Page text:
The almost bellyache? The students' indifference to the permananent collection here - almost none of them made it upstairs to the Cubist and Abstract rooms, where the likes of Miro, Ernst, Picasso, Braque, and Mondrian can all be seen, as well as Magritte's surreal masterpiece 'Black Flag'.

Still, they have plenty of time to come around.

Who is Watching the Watchmen?

Sunday, 8 March 2009

Cinema-goers and anyone with even a vague interest in the Graphic Novel will surely have an opinion on Zack Snyder's epic adaptation of 'Watchmen' - Alan Moore and Dave Gibbons' classic genre-defining work from 1985.

Some said it couldn't be filmed (including the authors), others said it shouldn't be filmed, and the rest of us just wondered how it ever got finished, given that years of legal wrangling between 20th Century Fox and Warners. Fox eventually won the Warners, who had optioned the script from Fox after the latter said that the script was 'unfilmable', eventually lost the case.

I saw the movie last night in Edinburgh and was riveted to my seat for all 9,720 seconds of it. But, rather that post a review myself, I thought I'd briefly note a cross-section of critical reaction. After all, the sense of freedom one gets from reading (and even just flicking through) the book should be what stays with you when you are the one watching the watchmen.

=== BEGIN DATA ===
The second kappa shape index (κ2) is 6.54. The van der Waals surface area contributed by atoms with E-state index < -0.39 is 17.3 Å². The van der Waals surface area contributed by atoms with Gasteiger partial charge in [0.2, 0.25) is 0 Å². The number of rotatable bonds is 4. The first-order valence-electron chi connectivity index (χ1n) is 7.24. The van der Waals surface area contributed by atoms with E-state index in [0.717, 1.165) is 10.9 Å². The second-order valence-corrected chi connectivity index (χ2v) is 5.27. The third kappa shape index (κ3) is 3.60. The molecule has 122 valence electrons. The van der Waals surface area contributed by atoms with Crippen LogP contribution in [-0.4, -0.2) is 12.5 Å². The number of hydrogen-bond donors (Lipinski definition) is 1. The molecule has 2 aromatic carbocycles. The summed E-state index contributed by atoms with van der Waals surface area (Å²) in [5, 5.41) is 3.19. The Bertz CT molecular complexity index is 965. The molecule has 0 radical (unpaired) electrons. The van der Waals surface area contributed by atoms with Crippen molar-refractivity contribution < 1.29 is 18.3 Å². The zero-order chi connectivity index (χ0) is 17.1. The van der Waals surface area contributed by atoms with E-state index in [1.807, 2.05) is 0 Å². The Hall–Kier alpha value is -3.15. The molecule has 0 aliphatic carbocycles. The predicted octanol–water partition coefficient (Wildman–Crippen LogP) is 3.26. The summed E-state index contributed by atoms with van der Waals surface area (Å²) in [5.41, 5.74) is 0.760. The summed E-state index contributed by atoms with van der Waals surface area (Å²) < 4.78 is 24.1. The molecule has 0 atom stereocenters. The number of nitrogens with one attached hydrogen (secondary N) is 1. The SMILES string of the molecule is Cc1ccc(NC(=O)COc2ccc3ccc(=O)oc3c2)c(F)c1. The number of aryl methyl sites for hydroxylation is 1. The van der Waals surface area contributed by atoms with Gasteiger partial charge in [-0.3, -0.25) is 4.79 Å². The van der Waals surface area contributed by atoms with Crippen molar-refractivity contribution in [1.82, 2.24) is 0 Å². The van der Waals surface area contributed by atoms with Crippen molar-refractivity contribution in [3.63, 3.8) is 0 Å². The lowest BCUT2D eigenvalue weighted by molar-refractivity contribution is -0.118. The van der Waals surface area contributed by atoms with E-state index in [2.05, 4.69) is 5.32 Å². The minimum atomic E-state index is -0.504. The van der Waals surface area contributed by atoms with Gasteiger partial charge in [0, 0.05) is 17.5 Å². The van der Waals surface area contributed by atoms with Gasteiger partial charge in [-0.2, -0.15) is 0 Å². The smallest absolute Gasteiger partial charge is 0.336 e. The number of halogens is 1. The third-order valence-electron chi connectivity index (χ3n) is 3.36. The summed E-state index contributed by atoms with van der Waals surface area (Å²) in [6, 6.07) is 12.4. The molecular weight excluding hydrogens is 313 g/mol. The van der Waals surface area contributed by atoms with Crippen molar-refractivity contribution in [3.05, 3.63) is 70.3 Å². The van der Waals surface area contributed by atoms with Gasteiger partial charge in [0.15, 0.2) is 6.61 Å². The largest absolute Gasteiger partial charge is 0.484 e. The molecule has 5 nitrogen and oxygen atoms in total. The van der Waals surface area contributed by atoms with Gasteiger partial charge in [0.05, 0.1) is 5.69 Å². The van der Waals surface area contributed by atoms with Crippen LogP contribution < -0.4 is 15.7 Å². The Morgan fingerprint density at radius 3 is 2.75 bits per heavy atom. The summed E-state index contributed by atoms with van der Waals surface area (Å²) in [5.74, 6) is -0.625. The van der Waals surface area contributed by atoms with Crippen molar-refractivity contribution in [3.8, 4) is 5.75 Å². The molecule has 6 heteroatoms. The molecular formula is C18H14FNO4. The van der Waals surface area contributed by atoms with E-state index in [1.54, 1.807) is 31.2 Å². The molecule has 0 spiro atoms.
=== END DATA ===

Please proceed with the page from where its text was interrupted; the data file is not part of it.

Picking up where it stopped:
They Loved It

"Fans of Alan Moore's landmark graphic novel, concerning a ring of Gotham superheroes brought out of retirement by an impending nuclear threat, will thrill to every pulpy line of dialogue and bloody act of retribution retained in director Zack Snyder's slavishly faithful adaptation." — Justin Chang, Variety

"Honestly, if I have a complaint it is that the film feels brief to me. Two hours and 40 minutes and it went by like a blink for me. I easily would have patiently sat for another 2 hours, but that's me." — Harry Knowles, Ain't It Cool News

"Another bold exercise in the liberation of the superhero movie. It's a compelling visceral film — sound, images and characters combined into a decidedly odd visual experience that evokes the feel of a graphic novel. It seems charged from within by its power as a fable; we sense it's not interested in a plot so much as with the dilemma of functioning in a world losing hope." — Roger Ebert, Chicago Sun-Times

They Left Disappointed